Best and Worst States to Work in America 2023

This map illustrates the states of working America. You can see which states have the most robust laws to mandate adequate wages, safe conditions, and rights to organize.

States have had to step up for workers and their families in the past few decades, as Congress has stalled on taking action. For example, while the federal minimum wage has been stuck at $7.25 an hour for 14 years, most states have mandated higher wages.

Explore, learn, and then join us in taking action and demanding better for working families in the U.S.

Find out more in our report  |  View the map for working women


This action is operated by the Oxfam America Action Fund, an independent 501c4.



All data is based on laws and policies in effect as of July 1, 2023.

The index is based on state policies in three dimensions: wages (40% of overall score); worker protections (35% of overall score); and rights to organize (25% of overall score).

View full spreadsheets of the data.

Wage policies

Do workers earn a wage that is sufficient to provide for them and their families? Among the data points in this dimension:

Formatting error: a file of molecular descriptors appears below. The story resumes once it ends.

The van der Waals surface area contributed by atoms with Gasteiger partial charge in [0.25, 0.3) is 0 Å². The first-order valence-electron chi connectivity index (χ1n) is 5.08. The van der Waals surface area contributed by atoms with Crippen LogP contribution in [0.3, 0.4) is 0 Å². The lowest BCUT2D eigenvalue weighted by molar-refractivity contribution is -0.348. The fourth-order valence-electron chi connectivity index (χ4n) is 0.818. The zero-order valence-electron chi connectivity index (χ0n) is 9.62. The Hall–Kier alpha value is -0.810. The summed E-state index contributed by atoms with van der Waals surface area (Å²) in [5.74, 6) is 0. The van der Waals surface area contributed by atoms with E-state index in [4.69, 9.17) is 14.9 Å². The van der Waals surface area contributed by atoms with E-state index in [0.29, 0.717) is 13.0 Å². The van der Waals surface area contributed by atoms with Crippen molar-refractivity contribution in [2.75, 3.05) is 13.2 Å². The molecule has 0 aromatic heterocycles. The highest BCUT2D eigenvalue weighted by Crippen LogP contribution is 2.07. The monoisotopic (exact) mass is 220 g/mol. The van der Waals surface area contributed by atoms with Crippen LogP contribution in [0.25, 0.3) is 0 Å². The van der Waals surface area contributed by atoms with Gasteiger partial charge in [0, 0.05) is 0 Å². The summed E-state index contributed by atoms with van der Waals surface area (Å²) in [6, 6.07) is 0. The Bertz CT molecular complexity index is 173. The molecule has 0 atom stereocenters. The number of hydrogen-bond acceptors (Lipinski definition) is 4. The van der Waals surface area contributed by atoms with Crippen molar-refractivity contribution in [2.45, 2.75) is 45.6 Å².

• The ratio of the state minimum wage in relation to the cost of living for a family of four with one wage earner. The goal wage is from the MIT Living Wage Calculator.
  • The ratio of a tipped minimum wage to the state minimum wage.
  • Whether or not the state allows localities to implement their own minimum wage laws.
  • Whether or not states include farmworkers in their minimum wages.
  • How well average unemployment payments for minimum wage workers cover cost of living for a family of four.

Worker protection policies

This dimension considers the quality of life for workers, especially women and parents. Among the data points in this dimension:

  • Mandate that pumping breaks for breastfeeding workers be paid breaks.
  • Mandates for equal pay, pay secrecy, and no salary history.
  • Mandates for paid sick and family leave.
  • Protections around flexible scheduling, reporting pay, split shift pay, advance notice.
  • Protections against sexual harassment.
  • Protections for federally excluded workers, including extending workers’ compensation to farmworkers and extending workers’ rights and protections to domestic workers.
  • Heat safety standard for outdoor workers.
  • Maintained child labor protections.

Right to organize policies

This dimension asks whether workers have the right to organize and sustain a trade union. Among the data points in this dimension:

  • State so-called “right-to-work” law (which suppresses union activity).
  • Public employees’ rights to collective bargaining and wage negotiation (teachers used as a case study).
  • Mandates for project labor agreements with state government.
  • Mandates for protection against retaliation.
  • Statewide policies on collective bargaining for public workers.

Past rankings